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8 Ways to Protect your Firm from Money Laundering

Posted by

Jan Hagen

on 01 Jun 2020

8 Ways to Protect your Firm from Money Laundering

Even though new anti-money laundering rules appear every year, the basic building blocks remain the same. We've got eight simple tips for how you can protect your business.

The crackdown on money laundering continues

According to HM Treasury, serious and organised crime is costing the UK a staggering £24 billion a year. So it is understandable that the government is keen to reduce it.

Money-laundering regulations aim to reduce this figure by making it firstly harder for criminals to use the financial system to launder their ill-gotten gains, and secondly enable the authorities to recover any proceeds of crime and so taking the financial incentive out of crime.

The private and public sector need to work together; otherwise, it simply will not work. Even though this is a goal to be applauded, it still means that regulated businesses have to comply with laws and regulations that continue to evolve at a pace that requires constant vigilance and flexibility.

The pressure to know everything about customers is becoming greater and greater, with the inevitable outcome that data sets that require monitoring are becoming so large, that firms are forced to rethink and re-engineer the way they mitigate and manage financial crime risk all the time.

MLRO Responsibilities Checklist

Top tips to protect your firm from money laundering

  1. Make sure your AML programme reflects your business – Too many firms rely on external consultants to help put together an almost off-the-shelf AML policy and procedural framework, that doesn’t reflect a firm’s day to day business activities.
  2. Make sure the flow makes sense – Too often there is misalignment within a financial crime risk management framework. The risk assessment should drive the policy, the policy drives the procedures, the procedures need to reflect actual business as usual, and the subsequent controls should monitor that the entire process is aligned and working.
  3. Have a clear technology plan – With the data sets that require scrutiny becoming larger and larger, it is almost impossible to have an effective financial crime risk mitigation strategy without technology components, whether within client identification, client and transaction monitoring or managing the outputs from all these processes in one clear view. The regulators are clear that they expect a clear technology plan. Even if you choose not to use technology for certain activities, you need to be able to articulate why you believe a manual process is better.
  4. Understand your tools – When using third party PEP and sanctions list, make sure you understand where the data come from, and who how they are maintained. When using analytics to monitor behaviour, trends and transactions, make sure you can explain the underlying rationale for the algorithms deployed.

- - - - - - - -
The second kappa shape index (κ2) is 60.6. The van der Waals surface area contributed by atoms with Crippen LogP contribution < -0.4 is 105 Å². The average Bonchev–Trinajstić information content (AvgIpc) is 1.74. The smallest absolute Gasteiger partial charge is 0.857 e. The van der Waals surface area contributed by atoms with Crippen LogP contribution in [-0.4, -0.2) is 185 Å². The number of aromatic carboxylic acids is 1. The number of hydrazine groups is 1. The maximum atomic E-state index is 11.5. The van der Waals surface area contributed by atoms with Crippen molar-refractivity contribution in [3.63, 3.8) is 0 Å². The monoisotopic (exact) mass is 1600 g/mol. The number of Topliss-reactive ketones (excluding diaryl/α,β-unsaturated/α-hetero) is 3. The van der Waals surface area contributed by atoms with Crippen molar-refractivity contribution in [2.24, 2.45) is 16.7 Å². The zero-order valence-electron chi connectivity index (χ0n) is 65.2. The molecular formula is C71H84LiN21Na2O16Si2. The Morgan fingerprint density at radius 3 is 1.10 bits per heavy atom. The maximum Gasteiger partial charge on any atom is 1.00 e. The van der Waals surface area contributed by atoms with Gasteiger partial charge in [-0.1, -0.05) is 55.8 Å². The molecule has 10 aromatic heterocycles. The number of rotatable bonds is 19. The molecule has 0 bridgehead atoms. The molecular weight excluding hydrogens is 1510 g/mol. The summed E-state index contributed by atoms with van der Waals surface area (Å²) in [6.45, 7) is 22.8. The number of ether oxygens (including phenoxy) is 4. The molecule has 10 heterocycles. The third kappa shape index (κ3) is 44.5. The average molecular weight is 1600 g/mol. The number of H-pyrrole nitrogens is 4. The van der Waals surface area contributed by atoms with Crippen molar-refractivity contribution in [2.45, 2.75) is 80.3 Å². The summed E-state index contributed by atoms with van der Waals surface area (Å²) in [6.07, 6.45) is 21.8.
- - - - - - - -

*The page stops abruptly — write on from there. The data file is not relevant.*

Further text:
5. Be sure to conduct risk-based due diligence - This includes for all customers, associates, consultants and third parties. The higher the risk, the higher the level of due diligence is required. Emerging regulations are requiring firms to provide more and more detail about what they do in this respect, and why they believe that what they do is appropriate.  Over the coming 12–18 months there will be increasing clarity about what constitutes standard and enhanced due diligence, so firms need to review their current practices against new emerging regulations.
  6. Make sure your training is focused – Everyone in a firm should be able to explain how their firm and its products and services are most at risk from financial crime. In the same vain everyone should be clear on how to respond to unusual activity, in order to determine whether this unusual activity gives rise to concern or possibly suspicion.
  7. Regular reviews – Regulations require regular internal control reviews and reassessments. These should be hardcoded into your financial crime compliance programme with a frequency that reflects the risks your business is exposed to because of the types of client it deals with, the products and services it sells and the jurisdictions it operates within. They should be essential, non-moveable processes in your AML compliance program.  
  8. Ensure the financial crime team is adequately resourced– The risk assessment and associated risk mitigants will drive the decision about required resources. In the absence of sufficient resources, a firm cannot revisit the risk assessment. A financial crime team needs adequately competent staff and an efficient toolkit to manage financial crime risk. Not having that is a big red flag to any regulator.

There is a lot of detail behind each of these statements. But if you feel confident that everything is appropriately covered and documented within your firm, you are on track to have an effective financial crime risk strategy.

EU money-laundering directives

There was a long wait after 4MLD in 2017. But now, every year the EU continues to pile on the pressure on member states to fine-tune their laws and regulations through a series of anti-money laundering (AML) directives. At the start of 2020, we saw 5AMLD followed swiftly at the end of the year by the  the 6th Anti Money Laundering Directive. Although, the basic building blocks remain the same.

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